In 1708 the British government enacted the ‘Cruizer and Convoys Act’. One of its effects was to formalize the process of prize taking, giving practically all the money gained from the capture of enemy vessels to the captors ‘for the better and more effectual encouragement of the Sea Service‘. Every prize appeared before the High Court of Admiralty for ‘condemnation’.
It laid down exact regulations for dividing the proceeds among the various interested parties.
Distribution of Prize Money
|CAPTAINS of Marines,Lieutenants,Master and Physician, = share in||1/8|
|LIEUTENANTS of Marines,Secretary of Admiral,Principal Warrant Officers, Masters Mates,Chaplain, = shares in||1/8|
|MIDSHIPMEN, Inferior Warrant Officers, Principal Warrant Officers Mates, Marine Sergeants, = shares in||1/8|
|THE REST = shares in||2/8|
*Flag Officers to have one of Captain’s Eighths.
**Flag Officers to have one third of Captain’s share.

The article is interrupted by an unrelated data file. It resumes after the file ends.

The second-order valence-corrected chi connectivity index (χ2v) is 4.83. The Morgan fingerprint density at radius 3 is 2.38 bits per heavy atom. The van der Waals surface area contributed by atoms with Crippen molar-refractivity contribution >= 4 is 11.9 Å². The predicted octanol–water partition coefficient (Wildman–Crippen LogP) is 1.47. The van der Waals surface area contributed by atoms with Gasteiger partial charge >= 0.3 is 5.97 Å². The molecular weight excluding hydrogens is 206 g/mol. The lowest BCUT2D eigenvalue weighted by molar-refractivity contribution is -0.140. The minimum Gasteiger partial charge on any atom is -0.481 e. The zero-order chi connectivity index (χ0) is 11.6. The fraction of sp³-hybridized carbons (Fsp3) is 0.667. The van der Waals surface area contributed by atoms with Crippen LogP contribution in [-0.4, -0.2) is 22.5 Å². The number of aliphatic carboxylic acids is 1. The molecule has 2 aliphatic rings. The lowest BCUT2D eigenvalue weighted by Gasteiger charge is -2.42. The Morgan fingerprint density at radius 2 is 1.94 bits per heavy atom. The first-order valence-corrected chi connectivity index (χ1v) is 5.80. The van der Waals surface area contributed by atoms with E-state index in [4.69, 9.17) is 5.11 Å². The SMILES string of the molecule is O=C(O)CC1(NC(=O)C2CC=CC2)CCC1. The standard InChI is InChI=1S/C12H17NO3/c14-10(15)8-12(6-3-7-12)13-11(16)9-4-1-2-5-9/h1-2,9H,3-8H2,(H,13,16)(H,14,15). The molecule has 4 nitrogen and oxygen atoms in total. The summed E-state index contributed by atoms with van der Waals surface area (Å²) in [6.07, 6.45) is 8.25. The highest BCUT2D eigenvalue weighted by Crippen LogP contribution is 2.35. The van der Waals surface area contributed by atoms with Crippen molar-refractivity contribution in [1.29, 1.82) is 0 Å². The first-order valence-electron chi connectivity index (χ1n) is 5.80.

Appointment to one of the well-known prize money commands would mean an almost automatic fortune. Flag officers could hope to gain sums well in excess of £1,000,000 at todays values. Sir Hyde Parker was reported to have realised £200,000 (worth many times that now) when he was in command in the West Indies.
For the young gentlemen, often 2nd or 3rd sons who inherited nothing from their family, who decided to make a career at sea prize money was a useful bonus.
Prize money was handled by Prize Agents, and payment was often not prompt, sometimes taking years to be paid. This caused much frustration to captains and crews but earned the Agents large sums in interest.